Consulting existing stakeholders is only the beginning of leveraging an institution’s existing strengths. In an era of innovative and virtually free online communication techniques, which are often spread through social media and viral marketing, a university’s staff, students and alumni can be significantly involved in promulgating the brand message on which they have been meaningfully consulted. If a rebranding exercise forms a coherent part of a comprehensive strategy which is understood by all stakeholders, a non profit organisation can leverage the kind of support which, in previous decades, would have cost large amounts of money to purchase from professionals.
Existing marketing strengths can include the location of the institution, which often plays a role in the branding of universities (see Chapelo, 2010). It has been found that certain cities, such as Manchester, are broadly considered to be desirable from a lifestyle perspective, whilst others, such as London, offer a cosmopolitan and international experience. The branding efforts of higher education institutions within those locations tend to work in synergy with the existing brands of the city, gaining strength and influence without any additional injection of money (see Walvis, 2003). The local and regional political institutions of such cities have access to significantly greater resources than most universities, and working with the grain of their marketing strategy makes a great deal of sense.
It is also open to academic institutions to reverse the pattern of the marketing ‘arms race’ which was identified above, and instead to work together to strengthen the brands of their particular academic specialisms. This can be done either through the centrally directed efforts of the institutions themselves, or at the initiative of particular academic departments and their natural inclination to work together on specific projects. Rather than promoting one institution over another, universities can advertise the prospect of cooperation and synergy with other institutions as a positive good. No university is an island unto itself, and the marketing efforts of such organisations should recognise this. Weaknesses in a brand can be offset through cooperation with other organisations.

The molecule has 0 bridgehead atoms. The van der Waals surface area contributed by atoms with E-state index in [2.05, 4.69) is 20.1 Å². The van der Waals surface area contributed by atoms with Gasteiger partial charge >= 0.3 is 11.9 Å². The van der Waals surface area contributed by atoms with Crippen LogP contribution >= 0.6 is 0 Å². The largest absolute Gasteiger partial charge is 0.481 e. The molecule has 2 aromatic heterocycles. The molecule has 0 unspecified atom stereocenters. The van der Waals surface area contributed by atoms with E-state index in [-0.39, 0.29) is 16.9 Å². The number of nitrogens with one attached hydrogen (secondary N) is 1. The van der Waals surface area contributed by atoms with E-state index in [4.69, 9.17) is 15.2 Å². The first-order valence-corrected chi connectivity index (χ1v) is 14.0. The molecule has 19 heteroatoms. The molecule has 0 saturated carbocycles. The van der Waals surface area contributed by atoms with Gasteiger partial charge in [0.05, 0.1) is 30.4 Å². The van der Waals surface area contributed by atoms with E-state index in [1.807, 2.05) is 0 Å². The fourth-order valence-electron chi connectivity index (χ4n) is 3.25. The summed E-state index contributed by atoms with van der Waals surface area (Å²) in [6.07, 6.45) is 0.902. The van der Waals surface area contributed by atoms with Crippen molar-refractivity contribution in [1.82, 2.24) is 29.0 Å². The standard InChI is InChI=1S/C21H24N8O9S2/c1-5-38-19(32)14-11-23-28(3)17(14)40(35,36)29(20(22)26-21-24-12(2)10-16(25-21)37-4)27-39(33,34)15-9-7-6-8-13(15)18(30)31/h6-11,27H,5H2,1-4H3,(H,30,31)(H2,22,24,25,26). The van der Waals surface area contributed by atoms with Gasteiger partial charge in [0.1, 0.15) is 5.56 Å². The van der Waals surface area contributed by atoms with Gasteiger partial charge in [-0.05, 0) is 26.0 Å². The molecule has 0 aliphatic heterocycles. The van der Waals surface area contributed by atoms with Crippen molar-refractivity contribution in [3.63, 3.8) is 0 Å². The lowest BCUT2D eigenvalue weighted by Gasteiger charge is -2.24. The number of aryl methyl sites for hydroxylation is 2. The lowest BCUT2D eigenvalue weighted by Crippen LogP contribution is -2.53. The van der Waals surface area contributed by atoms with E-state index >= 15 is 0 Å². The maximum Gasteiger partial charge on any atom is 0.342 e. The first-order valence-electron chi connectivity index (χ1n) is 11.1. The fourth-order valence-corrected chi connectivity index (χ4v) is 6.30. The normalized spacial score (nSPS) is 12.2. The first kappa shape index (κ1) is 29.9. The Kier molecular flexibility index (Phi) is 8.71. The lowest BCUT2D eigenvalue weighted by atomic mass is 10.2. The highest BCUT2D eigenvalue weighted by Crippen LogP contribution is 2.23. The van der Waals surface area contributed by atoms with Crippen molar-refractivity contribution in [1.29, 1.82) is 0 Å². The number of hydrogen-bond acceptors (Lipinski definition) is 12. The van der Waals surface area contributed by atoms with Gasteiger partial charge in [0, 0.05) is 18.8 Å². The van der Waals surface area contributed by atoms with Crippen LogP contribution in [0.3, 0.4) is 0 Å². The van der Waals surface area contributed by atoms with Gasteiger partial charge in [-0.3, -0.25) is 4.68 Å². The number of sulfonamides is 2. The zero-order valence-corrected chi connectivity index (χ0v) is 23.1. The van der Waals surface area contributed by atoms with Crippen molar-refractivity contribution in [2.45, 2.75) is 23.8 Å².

It should now be evident that a branding approach which involves significant investment of financial resource is only one kind of marketing strategy which can be utilised by higher education institutions. Particularly in the current economic climate, it is almost certainly not the best approach for universities to be taking. Instead, such organisations should be seeking to leverage existing positive factors, both in terms of the creativity of their stakeholders, and the existing brand strengths of both their location and their academic specialisms.
Chapleo, C. (2010). What defines “successful” university brands?. International Journal of Public Sector Management, 23(2), 169-183.
Sargeant, A. (2009). Marketing management for nonprofit organizations. Oxford: Oxford University Press.